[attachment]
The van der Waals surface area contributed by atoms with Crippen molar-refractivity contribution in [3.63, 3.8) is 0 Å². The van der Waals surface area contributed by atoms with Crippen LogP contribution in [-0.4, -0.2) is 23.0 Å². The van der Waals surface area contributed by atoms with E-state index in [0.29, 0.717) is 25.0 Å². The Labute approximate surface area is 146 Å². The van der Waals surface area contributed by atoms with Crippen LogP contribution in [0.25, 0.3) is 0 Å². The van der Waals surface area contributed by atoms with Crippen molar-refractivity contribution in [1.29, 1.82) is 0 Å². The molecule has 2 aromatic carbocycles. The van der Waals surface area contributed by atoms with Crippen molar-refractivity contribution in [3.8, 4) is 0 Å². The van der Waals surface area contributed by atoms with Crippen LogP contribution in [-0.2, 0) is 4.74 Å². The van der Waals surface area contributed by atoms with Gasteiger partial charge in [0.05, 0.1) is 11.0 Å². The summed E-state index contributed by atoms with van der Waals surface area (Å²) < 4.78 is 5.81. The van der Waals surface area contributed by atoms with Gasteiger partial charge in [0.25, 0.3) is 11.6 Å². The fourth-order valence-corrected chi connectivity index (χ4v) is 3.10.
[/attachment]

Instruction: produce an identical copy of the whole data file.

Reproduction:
The van der Waals surface area contributed by atoms with Crippen molar-refractivity contribution in [3.63, 3.8) is 0 Å². The van der Waals surface area contributed by atoms with Crippen LogP contribution in [-0.4, -0.2) is 23.0 Å². The van der Waals surface area contributed by atoms with E-state index in [0.29, 0.717) is 25.0 Å². The Labute approximate surface area is 146 Å². The van der Waals surface area contributed by atoms with Crippen LogP contribution in [0.25, 0.3) is 0 Å². The van der Waals surface area contributed by atoms with Crippen molar-refractivity contribution in [1.29, 1.82) is 0 Å². The molecule has 2 aromatic carbocycles. The van der Waals surface area contributed by atoms with Crippen molar-refractivity contribution in [3.8, 4) is 0 Å². The van der Waals surface area contributed by atoms with Crippen LogP contribution in [-0.2, 0) is 4.74 Å². The van der Waals surface area contributed by atoms with Gasteiger partial charge in [0.05, 0.1) is 11.0 Å². The summed E-state index contributed by atoms with van der Waals surface area (Å²) < 4.78 is 5.81. The van der Waals surface area contributed by atoms with Gasteiger partial charge in [0.25, 0.3) is 11.6 Å². The fourth-order valence-corrected chi connectivity index (χ4v) is 3.10.